A “green” or sustainable meeting “is one designed, organised and implemented in a way that minimizes negative environmental impacts and leaves a positive impact for the host community”, says the Green Meeting Guide, published by the United Nations Environment Programme (UNEP)
Why green your meetings and events?
It’s good for business
With corporations acknowledging that sustainability makes good business sense, and trade and professional organisations and government-owned enterprises increasingly required to meet strict green criteria, event planners are seeking to incorporate more sustainable practices into their meetings, conferences and other events. In their request for proposals (RfPs), event planners are asking about a venue’s green credentials, giving preference to those venues that can show a clear commitment to sustainability. According to FutureWatch 2010, an in-depth report compiled by Meeting Professionals International (MPI) and American Express, 76% of meeting planners in Europe, Middle East and Africa reported that CSR will be a focus for their organisations (63% in the US). And a 2009 EventView survey found that 66% of planners will or had already implemented green initiatives. If hotels do not capitalise on these opportunities, they will lose out on a share of this lucrative market.
It’s good for the environment
If a five-day event serves 2,200 people breakfasts, lunches and receptions using china instead of plastic disposables, it prevents 860kg of plastic from going into a landfill, according to figures taken from the 2008 Meetings Strategies Worldwide report. The report also calculated that by not pre-filling water glasses at tables during three days of served lunches for 2,200 attendees, 2,000 litres of water could be saved.
It improves your reputation
Green meetings demonstrate your hotel’s commitment to sustainability in a very public way.
It reduces costs
While, in the short term, there may be costs—for example, for educating staff and suppliers, buying organic food, investing in the local community—the longer-term impact should result in cost savings thanks to improved efficiency through the consumption of fewer resources (energy, bottled water, paper, etc.) and the reduction in waste produced. “Many people believe adding environmental and sustainable options will be significantly more expensive,” says Emma Wellman, chair of the Association of Event Venues Sustainability Working Group and sustainability advisor at Earls Court and Olympia in London. “Some choices are [more expensive], but others save money, so exhibitors and organisers can balance groups against each other . As more people request sustainable options, this will drive the price down, too.”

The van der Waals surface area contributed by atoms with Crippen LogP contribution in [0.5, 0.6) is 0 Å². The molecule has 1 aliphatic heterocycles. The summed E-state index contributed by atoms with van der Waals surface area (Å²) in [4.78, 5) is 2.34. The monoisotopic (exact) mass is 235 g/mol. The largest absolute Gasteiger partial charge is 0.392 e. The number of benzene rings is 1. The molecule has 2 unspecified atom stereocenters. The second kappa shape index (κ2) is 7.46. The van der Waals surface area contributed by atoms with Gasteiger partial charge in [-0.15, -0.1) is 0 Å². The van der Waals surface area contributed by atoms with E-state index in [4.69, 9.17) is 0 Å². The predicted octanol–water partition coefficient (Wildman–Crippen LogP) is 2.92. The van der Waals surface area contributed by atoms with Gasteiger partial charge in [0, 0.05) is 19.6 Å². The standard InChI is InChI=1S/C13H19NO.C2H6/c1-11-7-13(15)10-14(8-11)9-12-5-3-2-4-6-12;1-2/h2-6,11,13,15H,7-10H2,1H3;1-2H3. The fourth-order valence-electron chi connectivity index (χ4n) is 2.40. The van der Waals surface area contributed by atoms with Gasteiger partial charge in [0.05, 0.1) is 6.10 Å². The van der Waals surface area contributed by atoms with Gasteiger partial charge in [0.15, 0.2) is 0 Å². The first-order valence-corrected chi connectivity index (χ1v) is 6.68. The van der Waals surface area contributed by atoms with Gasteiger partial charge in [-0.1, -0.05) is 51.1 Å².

It spreads sustainable best practice
Meetings and other events are a great opportunity to raise awareness of sustainability not only among participants but also among staff and the local community. It will also demand higher environmental and social standards of your suppliers.
It creates social benefits
You help the local economy by providing jobs and giving business to local suppliers, and by integrating social elements into meetings and events (e.g. volunteering), you develop stronger relationships with the community.
1. Establish a “green” business culture. Without long-term strategic commitment from managers, a company’s sustainability policies are likely to have little credibility or impact. Only by creating a deeply rooted company culture that encourages all staff to pursue energy-efficient, waste-minimisation and ethical practices, will a hotel reach its meetings and events sustainability goals.
2. Awareness-raising. Make staff, service providers and participants aware of the reasons for your sustainability objectives. To be motivated to implement these, everyone needs to know why reducing their environmental and social impact is important. Communicate all aspects of a sustainable meeting event so that all involved, from the host company to participants, know and are proud about the achievements and results, and ensure success and a lasting legacy by providing information before, during and after the meeting.
3. Measurement, monitoring and reporting. Measuring the environmental footprint and quantifying the achievements of the meeting is not only essential to build credibility but is more often required by investors and other stakeholders to support claims that its meetings are “green”. Collect quantitative data on key aspects such as energy consumed and reduction in CO2 emissions, waste generated, including the percentage reused, recycled and composted and hours invested in community service. Base these figures on the number of participants and the duration of the event or compare it to a benchmark. Note that bench marking across brands, locales and property types can be a challenge in establishing a “fair” range as consumption varies widely due to factors unique to each hotel, including climate, hotel size, amenities and occupancy rate. Evaluate the results in terms of what did and did not work and what needs improving, and share with stakeholders.
4. Procurement. Those responsible for procurement must consider how to minimize the environmental impacts (and maximize the social benefits) of the products and services purchased for the meeting or event, from energy suppliers to tea and coffee, stationery and office equipment. Inform potential suppliers of your green objectives and criteria and establish their commitment to CSR through codes of conduct and a contract
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